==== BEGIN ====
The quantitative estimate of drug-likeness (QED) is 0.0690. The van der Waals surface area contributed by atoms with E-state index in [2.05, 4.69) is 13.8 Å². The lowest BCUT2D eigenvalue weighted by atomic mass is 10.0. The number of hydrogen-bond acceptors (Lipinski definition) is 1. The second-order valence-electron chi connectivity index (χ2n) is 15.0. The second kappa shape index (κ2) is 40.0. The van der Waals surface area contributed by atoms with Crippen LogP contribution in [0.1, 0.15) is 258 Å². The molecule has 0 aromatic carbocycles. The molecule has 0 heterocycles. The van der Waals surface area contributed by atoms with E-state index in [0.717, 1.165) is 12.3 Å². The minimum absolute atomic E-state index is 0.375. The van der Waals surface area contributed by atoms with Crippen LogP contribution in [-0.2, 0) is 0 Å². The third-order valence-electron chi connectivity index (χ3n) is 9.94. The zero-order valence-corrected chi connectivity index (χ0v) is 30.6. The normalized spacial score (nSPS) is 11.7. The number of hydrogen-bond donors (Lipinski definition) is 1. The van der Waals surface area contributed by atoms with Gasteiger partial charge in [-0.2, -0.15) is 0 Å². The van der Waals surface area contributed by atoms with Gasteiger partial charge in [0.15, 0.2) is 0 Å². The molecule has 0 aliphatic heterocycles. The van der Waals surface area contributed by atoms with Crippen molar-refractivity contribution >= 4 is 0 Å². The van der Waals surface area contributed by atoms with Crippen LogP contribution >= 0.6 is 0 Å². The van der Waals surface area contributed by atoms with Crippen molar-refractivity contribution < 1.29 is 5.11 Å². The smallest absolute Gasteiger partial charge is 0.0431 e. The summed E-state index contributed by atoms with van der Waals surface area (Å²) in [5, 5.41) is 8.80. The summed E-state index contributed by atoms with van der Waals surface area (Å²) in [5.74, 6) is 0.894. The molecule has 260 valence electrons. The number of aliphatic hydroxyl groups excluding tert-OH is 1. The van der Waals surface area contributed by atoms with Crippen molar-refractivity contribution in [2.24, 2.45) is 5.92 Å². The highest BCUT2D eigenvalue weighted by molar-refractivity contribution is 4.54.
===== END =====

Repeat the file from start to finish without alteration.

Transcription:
The quantitative estimate of drug-likeness (QED) is 0.0690. The van der Waals surface area contributed by atoms with E-state index in [2.05, 4.69) is 13.8 Å². The lowest BCUT2D eigenvalue weighted by atomic mass is 10.0. The number of hydrogen-bond acceptors (Lipinski definition) is 1. The second-order valence-electron chi connectivity index (χ2n) is 15.0. The second kappa shape index (κ2) is 40.0. The van der Waals surface area contributed by atoms with Crippen LogP contribution in [0.1, 0.15) is 258 Å². The molecule has 0 aromatic carbocycles. The molecule has 0 heterocycles. The van der Waals surface area contributed by atoms with E-state index in [0.717, 1.165) is 12.3 Å². The minimum absolute atomic E-state index is 0.375. The van der Waals surface area contributed by atoms with Crippen LogP contribution in [-0.2, 0) is 0 Å². The third-order valence-electron chi connectivity index (χ3n) is 9.94. The zero-order valence-corrected chi connectivity index (χ0v) is 30.6. The normalized spacial score (nSPS) is 11.7. The number of hydrogen-bond donors (Lipinski definition) is 1. The van der Waals surface area contributed by atoms with Gasteiger partial charge in [-0.2, -0.15) is 0 Å². The van der Waals surface area contributed by atoms with Gasteiger partial charge in [0.15, 0.2) is 0 Å². The molecule has 0 aliphatic heterocycles. The van der Waals surface area contributed by atoms with Crippen molar-refractivity contribution >= 4 is 0 Å². The van der Waals surface area contributed by atoms with Crippen LogP contribution >= 0.6 is 0 Å². The van der Waals surface area contributed by atoms with Crippen molar-refractivity contribution < 1.29 is 5.11 Å². The smallest absolute Gasteiger partial charge is 0.0431 e. The summed E-state index contributed by atoms with van der Waals surface area (Å²) in [5, 5.41) is 8.80. The summed E-state index contributed by atoms with van der Waals surface area (Å²) in [5.74, 6) is 0.894. The molecule has 260 valence electrons. The number of aliphatic hydroxyl groups excluding tert-OH is 1. The van der Waals surface area contributed by atoms with Crippen molar-refractivity contribution in [2.24, 2.45) is 5.92 Å². The highest BCUT2D eigenvalue weighted by molar-refractivity contribution is 4.54.